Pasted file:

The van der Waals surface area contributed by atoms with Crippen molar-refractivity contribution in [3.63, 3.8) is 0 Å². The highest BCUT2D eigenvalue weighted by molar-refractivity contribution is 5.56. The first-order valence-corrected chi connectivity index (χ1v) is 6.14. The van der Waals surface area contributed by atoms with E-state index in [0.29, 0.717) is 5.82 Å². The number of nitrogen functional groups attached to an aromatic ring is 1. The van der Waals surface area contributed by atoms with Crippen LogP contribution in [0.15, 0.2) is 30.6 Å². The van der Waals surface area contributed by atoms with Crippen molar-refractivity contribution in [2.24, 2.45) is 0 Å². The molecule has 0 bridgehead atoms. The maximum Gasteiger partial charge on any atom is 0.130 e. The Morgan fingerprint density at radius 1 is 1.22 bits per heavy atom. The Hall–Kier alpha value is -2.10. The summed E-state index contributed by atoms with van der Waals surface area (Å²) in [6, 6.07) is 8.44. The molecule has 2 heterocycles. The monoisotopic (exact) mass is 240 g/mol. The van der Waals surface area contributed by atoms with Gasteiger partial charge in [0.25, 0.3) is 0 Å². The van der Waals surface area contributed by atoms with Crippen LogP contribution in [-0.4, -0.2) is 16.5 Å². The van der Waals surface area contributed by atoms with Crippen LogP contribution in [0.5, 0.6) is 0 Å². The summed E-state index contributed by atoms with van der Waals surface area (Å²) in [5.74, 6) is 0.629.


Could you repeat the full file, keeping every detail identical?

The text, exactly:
The van der Waals surface area contributed by atoms with Crippen molar-refractivity contribution in [3.63, 3.8) is 0 Å². The highest BCUT2D eigenvalue weighted by molar-refractivity contribution is 5.56. The first-order valence-corrected chi connectivity index (χ1v) is 6.14. The van der Waals surface area contributed by atoms with E-state index in [0.29, 0.717) is 5.82 Å². The number of nitrogen functional groups attached to an aromatic ring is 1. The van der Waals surface area contributed by atoms with Crippen LogP contribution in [0.15, 0.2) is 30.6 Å². The van der Waals surface area contributed by atoms with Crippen molar-refractivity contribution in [2.24, 2.45) is 0 Å². The molecule has 0 bridgehead atoms. The maximum Gasteiger partial charge on any atom is 0.130 e. The Morgan fingerprint density at radius 1 is 1.22 bits per heavy atom. The Hall–Kier alpha value is -2.10. The summed E-state index contributed by atoms with van der Waals surface area (Å²) in [6, 6.07) is 8.44. The molecule has 2 heterocycles. The monoisotopic (exact) mass is 240 g/mol. The van der Waals surface area contributed by atoms with Gasteiger partial charge in [0.25, 0.3) is 0 Å². The van der Waals surface area contributed by atoms with Crippen LogP contribution in [-0.4, -0.2) is 16.5 Å². The van der Waals surface area contributed by atoms with Crippen LogP contribution in [0.5, 0.6) is 0 Å². The summed E-state index contributed by atoms with van der Waals surface area (Å²) in [5.74, 6) is 0.629.